In this article, I am going to be talking about some new studies and reports that have been made available. I do not want to bore you with a bunch of numbers and statistics, but sometimes by looking at the numbers, we can realize certain areas that we can improve on for online businesses and realize areas that we do well in. We can give ourselves a big pat on the back and feel good about ourselves.
The first thing I want to talk about was done by comScore which is sponsored by Google. Now they examined the search behavior of 83 million Americans that were conducting over 552 million searches. They did this within 11 product categories and they were using either one or more of 24 different search engines, which by the way included the three major search engines, which were Google, MSN and Yahoo.
Now in their findings, they found out that out of those people that were doing search related purchases, 63 percent ended up buying their purchases offline and the other 37 percent ended up completing their purchases online. So you can see by this study that most people end up buying their products offline in a brick and mortar store, but 37 percent is still pretty good and that is nothing to squawk at. In fact, even though 37 percent may seem like a low number, the people that are making online purchases is increasing and at a very dramatic rate each and every year.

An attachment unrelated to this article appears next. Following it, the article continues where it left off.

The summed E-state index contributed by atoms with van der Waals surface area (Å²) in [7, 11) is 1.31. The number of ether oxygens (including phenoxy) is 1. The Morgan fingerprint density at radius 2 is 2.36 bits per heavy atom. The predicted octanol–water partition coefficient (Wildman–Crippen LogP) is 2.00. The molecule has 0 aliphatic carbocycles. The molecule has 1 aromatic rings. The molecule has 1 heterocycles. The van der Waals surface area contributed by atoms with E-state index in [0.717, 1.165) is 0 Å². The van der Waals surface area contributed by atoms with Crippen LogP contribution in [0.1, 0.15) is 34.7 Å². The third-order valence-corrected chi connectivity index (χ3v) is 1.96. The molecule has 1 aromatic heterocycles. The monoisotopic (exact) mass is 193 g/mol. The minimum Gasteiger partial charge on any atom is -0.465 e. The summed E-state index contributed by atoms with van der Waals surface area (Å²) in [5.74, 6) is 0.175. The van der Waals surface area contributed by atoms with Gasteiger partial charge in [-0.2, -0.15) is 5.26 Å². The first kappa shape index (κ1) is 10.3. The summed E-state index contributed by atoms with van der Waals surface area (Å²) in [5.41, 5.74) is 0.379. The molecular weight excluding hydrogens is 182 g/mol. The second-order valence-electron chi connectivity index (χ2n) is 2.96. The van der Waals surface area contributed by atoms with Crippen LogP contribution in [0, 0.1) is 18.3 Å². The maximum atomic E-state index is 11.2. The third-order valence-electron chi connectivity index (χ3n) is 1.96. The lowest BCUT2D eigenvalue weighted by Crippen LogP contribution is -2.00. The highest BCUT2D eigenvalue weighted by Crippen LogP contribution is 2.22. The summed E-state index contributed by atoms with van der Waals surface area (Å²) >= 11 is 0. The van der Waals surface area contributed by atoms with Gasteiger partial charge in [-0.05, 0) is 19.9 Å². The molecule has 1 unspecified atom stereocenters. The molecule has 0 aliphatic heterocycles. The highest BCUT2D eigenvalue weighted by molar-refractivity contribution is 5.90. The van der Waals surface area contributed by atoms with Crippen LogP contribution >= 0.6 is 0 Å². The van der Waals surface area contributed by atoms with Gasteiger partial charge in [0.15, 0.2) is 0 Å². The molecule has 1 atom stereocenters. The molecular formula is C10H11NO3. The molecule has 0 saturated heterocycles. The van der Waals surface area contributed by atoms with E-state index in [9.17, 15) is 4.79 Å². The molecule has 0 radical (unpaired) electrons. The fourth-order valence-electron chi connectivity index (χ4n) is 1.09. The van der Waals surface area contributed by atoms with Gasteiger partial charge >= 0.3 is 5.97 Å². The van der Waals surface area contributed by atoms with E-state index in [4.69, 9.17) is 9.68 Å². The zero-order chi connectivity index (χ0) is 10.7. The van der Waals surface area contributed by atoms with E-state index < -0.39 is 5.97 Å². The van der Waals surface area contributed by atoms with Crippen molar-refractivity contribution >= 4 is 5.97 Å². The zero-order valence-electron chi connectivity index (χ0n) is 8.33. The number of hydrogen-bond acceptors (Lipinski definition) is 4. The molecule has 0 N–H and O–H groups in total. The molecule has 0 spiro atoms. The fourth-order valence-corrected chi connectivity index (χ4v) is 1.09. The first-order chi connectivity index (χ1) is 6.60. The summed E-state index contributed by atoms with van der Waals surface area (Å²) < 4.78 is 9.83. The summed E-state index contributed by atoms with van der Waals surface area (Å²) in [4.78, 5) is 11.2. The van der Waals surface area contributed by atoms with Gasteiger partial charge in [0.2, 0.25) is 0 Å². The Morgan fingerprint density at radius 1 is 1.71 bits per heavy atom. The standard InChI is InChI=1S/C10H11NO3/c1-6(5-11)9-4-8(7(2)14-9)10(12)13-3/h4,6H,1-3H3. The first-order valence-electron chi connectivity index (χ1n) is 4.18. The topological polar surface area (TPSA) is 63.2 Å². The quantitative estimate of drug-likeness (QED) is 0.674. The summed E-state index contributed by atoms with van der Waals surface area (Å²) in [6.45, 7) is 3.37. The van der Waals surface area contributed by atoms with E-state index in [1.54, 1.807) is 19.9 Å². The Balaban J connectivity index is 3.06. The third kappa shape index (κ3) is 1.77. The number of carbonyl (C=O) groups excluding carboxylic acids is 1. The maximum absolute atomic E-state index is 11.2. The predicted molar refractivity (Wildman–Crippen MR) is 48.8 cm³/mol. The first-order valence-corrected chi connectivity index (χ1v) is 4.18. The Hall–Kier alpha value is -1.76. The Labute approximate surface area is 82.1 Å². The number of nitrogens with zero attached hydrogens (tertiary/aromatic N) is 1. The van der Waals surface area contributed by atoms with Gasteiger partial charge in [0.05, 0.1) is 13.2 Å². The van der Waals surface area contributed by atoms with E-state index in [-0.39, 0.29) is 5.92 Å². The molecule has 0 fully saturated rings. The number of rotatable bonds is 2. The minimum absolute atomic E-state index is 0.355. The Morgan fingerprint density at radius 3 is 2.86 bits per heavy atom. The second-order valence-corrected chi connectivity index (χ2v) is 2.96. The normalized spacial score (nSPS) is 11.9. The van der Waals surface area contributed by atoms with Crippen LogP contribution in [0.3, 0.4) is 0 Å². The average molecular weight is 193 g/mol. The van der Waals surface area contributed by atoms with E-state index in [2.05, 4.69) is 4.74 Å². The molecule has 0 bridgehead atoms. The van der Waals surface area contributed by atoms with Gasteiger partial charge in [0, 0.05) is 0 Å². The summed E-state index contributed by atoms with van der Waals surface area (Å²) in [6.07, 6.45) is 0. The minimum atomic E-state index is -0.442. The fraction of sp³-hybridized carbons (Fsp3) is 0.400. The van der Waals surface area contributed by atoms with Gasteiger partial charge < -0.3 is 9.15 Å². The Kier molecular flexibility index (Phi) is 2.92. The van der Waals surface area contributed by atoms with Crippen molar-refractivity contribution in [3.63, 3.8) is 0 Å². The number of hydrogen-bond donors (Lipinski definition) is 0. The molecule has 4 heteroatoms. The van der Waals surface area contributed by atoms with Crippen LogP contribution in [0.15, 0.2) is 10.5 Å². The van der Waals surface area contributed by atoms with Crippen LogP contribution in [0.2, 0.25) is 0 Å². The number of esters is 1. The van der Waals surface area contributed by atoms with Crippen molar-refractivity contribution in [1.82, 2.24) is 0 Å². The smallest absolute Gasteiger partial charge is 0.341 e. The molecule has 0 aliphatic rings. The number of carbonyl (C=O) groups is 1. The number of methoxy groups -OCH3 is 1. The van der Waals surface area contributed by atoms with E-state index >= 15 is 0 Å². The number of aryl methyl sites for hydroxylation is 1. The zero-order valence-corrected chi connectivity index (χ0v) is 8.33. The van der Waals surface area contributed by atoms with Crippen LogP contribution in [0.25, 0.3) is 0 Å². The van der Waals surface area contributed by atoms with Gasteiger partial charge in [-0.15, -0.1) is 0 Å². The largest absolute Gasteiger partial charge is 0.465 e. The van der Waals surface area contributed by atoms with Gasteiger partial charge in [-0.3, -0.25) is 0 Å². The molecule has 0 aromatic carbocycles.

The Department of Commerce recently stated that the total eCommerce sales for 2005 were $86.3 billion and that is an increase of 24 percent over 2004. A 24 percent increase in one year for people that are making online purchases! Wow! That is actually a very big number, a very dramatic increase. Can you imagine if we continue with the trend this year and have another 24 percent increase of people that are buying online? That is very good news for us as online business owners.
This study also found out that most people do not buy right away. In fact most people like to shop and compare when searching for products to buy on the Internet. The study found out that over half of the online holiday buying activity occurred in multiple or subsequent Internet sessions. So this is a strong trend known as latent buying, where people will first go on the Internet to do their research or browsing and then they will go on the Internet at a later date to actually purchase the product online.
In fact there are three phases that people go through when they end up buying a purchase online. The first phase is called the browsing phase. And I will just use myself for this example. I was actually recently going on the Internet to look for a new digital camera and I went through these three phases without even knowing it.